With the market and economy making progress and with a new round of high-flying technology firms, companies are looking for new, tax-advantaged ways to reward key employees. Back in the glory days of the Tech bubble, the weapon of choice was the “incentive stock option” (ISO), for it’s unique combination of tax benefits and upside potential. The theory was simple: if the company “makes it big,” then the employee will as well, which hopefully aligns the two’s interests together.

About Incentive Stock Options

ISOs are, on the surface, not extremely complex. The company issues the employee an option contract, which grants them the right to purchase shares of company stock at a certain fixed price (e.g. the “grant price”). The employee has a 10-year window in which to exercise that right. If the stock goes up in value, the employee can exercise the right to buy the stock at the grant price, and then he/she will own the stock, and have profited from the increase in value.

For the huge upside, let’s use Apple as an example, because it’s story is so well known. Let’s say you work for Apple, and were granted 1000 ISOs of Apple back in 2001, when the stock was at about $3 (split-adjusted). By 2010, when the stock price was at around $43, you exercise your options and instantly the 1000 shares that you paid $3,000 for is now worth $43,000… So you are “in-the-money” $40,000. Not a bad profit! Of course, if you held those shares until today, your profit is now more than double that.

So that’s a glimpse at the upside potential… that much is easy. For the tax part, the benefit of the ISO versus other stock option plans is that when you sold your shares, you paid long-term capital gains rates on your profits, instead of regular ordinary income rates. For years, long-term capital gains tapped out at 15%, while ordinary income rates could easily double that and more. The trick is, once you exercise, you have to hold the shares for at least one year to qualify for the capital gains rates.

For a much more detailed article on ISOs, click here.

My Oh My, How Things Have Changed

So, the tax strategy to employ with ISOs used to be fairly obvious… assuming you expected the stock to go up, then holding ISOs for at least a year before selling them is the clear way to go. Well, unfortunately, today it’s quite a bit more complicated. There are three main developments over the last decade or so that have contributed to this:

  • Alternative Minimum Tax — AMT is a parallel tax system created back in 1970 to close tax loopholes for the rich. It was designed to set a minimum amount of tax that, no matter how many deductions a person has, still has to be paid. When it was first created, it affected only the very rich. However, the AMT system never included adjustments for inflation like deductions and credits for regular taxes do automatically, so as time passed AMT started hitting more and more “middle class” tax returns. And for ISOs, this becomes particularly important because when the options are exercised (not sold), the amount of gain becomes taxable for AMT purposes. So, if you want to take advantage of the lower long-term capital gain rates, you have to pay the AMT tax in the year you exercise, even though you cannot sell it for a least a year. If careful planning isn’t done, this can put the employee in quite a pinch, because AMT rates can be as high as 28%.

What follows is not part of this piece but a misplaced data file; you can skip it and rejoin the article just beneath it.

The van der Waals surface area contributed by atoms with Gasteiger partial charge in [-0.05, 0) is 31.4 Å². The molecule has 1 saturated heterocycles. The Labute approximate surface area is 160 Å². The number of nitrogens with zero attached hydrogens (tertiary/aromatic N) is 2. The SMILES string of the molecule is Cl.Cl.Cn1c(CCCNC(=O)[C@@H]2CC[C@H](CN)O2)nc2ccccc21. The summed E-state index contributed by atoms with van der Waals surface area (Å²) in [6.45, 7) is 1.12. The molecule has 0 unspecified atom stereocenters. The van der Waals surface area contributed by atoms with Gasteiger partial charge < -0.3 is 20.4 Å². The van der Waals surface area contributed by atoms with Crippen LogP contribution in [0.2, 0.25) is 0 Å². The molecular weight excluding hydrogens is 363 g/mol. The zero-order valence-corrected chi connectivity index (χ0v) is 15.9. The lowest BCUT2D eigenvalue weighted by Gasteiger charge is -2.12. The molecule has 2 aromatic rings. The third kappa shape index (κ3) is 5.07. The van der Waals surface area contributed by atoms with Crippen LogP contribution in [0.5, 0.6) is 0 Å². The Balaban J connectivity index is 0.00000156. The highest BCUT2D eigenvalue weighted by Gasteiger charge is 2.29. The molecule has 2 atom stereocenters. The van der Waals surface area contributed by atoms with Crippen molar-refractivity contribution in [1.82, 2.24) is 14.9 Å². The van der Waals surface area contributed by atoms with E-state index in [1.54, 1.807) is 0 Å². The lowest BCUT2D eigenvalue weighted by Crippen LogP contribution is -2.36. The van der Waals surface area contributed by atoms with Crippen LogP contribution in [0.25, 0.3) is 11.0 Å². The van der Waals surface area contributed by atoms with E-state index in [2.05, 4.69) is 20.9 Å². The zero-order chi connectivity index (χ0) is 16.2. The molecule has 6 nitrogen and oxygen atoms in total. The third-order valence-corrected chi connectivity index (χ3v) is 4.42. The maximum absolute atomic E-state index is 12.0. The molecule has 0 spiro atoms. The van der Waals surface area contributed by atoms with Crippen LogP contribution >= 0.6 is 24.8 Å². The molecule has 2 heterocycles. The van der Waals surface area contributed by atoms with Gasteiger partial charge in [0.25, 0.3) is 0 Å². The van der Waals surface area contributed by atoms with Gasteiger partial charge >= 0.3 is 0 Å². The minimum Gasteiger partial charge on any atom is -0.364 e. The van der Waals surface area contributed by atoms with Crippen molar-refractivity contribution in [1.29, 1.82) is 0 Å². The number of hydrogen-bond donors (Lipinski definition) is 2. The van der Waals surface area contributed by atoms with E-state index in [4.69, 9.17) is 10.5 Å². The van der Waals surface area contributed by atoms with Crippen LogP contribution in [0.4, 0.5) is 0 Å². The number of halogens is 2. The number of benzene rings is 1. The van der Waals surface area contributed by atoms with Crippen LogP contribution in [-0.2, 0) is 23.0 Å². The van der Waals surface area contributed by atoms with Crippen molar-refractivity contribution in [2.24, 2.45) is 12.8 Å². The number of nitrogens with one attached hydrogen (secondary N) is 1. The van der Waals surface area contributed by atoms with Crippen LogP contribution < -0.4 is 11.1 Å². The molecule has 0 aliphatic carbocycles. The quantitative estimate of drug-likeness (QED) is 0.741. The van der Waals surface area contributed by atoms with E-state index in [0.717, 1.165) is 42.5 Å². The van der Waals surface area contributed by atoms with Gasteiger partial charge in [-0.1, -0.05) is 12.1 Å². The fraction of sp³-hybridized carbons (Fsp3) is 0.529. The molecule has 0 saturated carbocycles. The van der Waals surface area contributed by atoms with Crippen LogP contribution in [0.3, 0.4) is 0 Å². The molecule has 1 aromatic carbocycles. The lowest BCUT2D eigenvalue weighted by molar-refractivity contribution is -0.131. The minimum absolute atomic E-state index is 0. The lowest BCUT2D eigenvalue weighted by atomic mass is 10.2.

• The AMT Credit — So if you’re going to be hit by AMT anyway, what is the point of holding the stock for a year? Well because, in theory at least, you get the AMT tax back in the form of a tax credit. However, you can only take the credit in years your regular tax is higher than your AMT tax, and you can only take as much credit as there is difference between the two. Any credit you cannot take can be rolled forward into future years. So, as you can imagine, this makes for some very difficult planning.
  • Higher Capital Gains Rates — You know what I just said about how capital gains rates are capped at 15%? Well, that used to be true. Now, they have been extended to as high as 20% for the highest income tax bracket, which even a middle class worker can be in if he sells a large amount of ISOs.
  • Unearned Income Medicare Tax — Complicating things even further is the recent surtax created by the current administration. This is an additional 3.8% tax for high income earners on unearned income, which includes capital gains. So now, instead of qualifying ISOs being taxed at 15%, you can now find yourself doing everything right and still paying 23.8%.

In Summary

Incentive stock options used to be a really good deal for employees; however, tax planning for them has now become so complicated that few people can proceed without professional advice. We have seen a number of clients with ISOs in recent years, and have extensive experience helping them make sense of their options. With careful planning, ISOs can be a tremendous blessing, but make sure you talk to a Certified Financial Planner™ with ISO experience before making any decisions.